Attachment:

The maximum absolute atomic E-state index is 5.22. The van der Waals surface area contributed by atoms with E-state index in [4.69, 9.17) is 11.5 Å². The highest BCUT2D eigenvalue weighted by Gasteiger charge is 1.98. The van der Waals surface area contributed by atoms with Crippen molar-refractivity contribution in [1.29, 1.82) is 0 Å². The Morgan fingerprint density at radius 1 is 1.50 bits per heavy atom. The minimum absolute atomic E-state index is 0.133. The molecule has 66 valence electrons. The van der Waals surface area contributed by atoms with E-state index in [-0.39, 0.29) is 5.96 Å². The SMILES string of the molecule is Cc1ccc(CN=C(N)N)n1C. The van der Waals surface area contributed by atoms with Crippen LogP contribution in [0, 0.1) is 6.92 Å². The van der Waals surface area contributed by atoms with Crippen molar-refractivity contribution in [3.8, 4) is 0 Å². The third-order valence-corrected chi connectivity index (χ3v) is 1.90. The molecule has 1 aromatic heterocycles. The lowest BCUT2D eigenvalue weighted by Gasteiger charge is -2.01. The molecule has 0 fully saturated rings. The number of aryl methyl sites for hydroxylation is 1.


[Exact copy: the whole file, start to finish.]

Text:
The maximum absolute atomic E-state index is 5.22. The van der Waals surface area contributed by atoms with E-state index in [4.69, 9.17) is 11.5 Å². The highest BCUT2D eigenvalue weighted by Gasteiger charge is 1.98. The van der Waals surface area contributed by atoms with Crippen molar-refractivity contribution in [1.29, 1.82) is 0 Å². The Morgan fingerprint density at radius 1 is 1.50 bits per heavy atom. The minimum absolute atomic E-state index is 0.133. The molecule has 66 valence electrons. The van der Waals surface area contributed by atoms with E-state index in [-0.39, 0.29) is 5.96 Å². The SMILES string of the molecule is Cc1ccc(CN=C(N)N)n1C. The van der Waals surface area contributed by atoms with Crippen LogP contribution in [0, 0.1) is 6.92 Å². The van der Waals surface area contributed by atoms with Crippen molar-refractivity contribution in [3.8, 4) is 0 Å². The third-order valence-corrected chi connectivity index (χ3v) is 1.90. The molecule has 1 aromatic heterocycles. The lowest BCUT2D eigenvalue weighted by Gasteiger charge is -2.01. The molecule has 0 fully saturated rings. The number of aryl methyl sites for hydroxylation is 1.